Review of AT HOME: A SHORT HISTORY OF PRIVATE LIFE by BILL BRYSON
Known for writing compelling nonfiction, Bryson delivers again with eclectic content. While AT HOME focuses around our private space, taking us room by room, the topics explored are so variable as to make the theme seem somewhat arbitrary. The chapter on the dining room touches on everything from nutrition to a brief history of the salt and coffee trades. The chapter on the bedroom, which was often used as a sickroom, includes discussion of historical medical practices. In truth, AT HOME is a treasure trove of fascinating trivia convincingly sorted around the concept of “home.”
My favorite aspect of Bryson’s writing is its accessibility. That really makes or breaks a good nonfiction piece, as plenty of experts don’t know how to condense or organize their knowledge into something compelling and logical to a layman. Despite Bryson’s varied content, he leads us naturally from one topic to another. Reading this book feels a bit like sitting down for a cup of tea with a chatty friend (whom you’re happy to let go on and on, and do all the talking, because, boy, can they ever spin a yarn). The color photos also add to the book’s appeal, breaking up the chunks of text with relevant and interesting images.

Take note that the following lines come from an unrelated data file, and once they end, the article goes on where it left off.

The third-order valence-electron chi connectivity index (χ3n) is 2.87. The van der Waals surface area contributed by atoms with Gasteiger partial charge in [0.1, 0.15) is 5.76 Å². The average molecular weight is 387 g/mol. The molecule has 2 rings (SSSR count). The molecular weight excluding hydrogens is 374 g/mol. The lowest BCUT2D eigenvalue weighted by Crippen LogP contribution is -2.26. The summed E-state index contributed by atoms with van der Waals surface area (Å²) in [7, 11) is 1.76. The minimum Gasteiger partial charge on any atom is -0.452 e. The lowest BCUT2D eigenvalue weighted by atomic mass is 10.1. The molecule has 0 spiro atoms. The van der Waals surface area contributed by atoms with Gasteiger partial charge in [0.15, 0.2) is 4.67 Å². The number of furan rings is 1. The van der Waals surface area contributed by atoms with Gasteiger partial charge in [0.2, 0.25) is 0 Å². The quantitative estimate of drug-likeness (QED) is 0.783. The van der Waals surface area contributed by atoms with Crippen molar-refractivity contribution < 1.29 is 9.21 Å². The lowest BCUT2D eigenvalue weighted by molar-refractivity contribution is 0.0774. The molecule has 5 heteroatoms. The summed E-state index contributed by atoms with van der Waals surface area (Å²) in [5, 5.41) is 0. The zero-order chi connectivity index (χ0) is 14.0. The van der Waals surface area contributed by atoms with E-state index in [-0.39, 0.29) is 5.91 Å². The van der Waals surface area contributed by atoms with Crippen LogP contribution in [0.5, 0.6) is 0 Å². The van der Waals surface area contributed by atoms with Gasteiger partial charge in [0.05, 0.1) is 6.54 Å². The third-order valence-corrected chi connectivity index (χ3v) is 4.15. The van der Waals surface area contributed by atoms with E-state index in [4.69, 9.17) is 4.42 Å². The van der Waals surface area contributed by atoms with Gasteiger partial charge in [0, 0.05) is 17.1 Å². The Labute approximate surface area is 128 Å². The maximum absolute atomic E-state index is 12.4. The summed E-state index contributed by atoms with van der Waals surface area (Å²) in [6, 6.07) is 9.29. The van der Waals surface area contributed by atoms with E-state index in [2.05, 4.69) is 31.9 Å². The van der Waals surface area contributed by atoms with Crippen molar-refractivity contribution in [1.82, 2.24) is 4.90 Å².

AT HOME is a traveler of a book. In regaling his readers with the history of each room, Bryson takes us from Ancient Rome to the Victorian Era to modern day and at times theorizing into the future. In terms of geography, Bryson mostly bounces us across the pond between the United States and England. However, topic is where we see the most distance from one stop to another. In one book, Bryson weaves in mentions of: the Crystal Palace, Skara Brae, slavery, Mrs. Beeton, whaling, scurvy, the Eiffel Tower, patent politics, stair statistics, humorous chamber pots, mouches, and natural selection.
If you find that list hard to believe, you’re just going to have to read this book for yourself.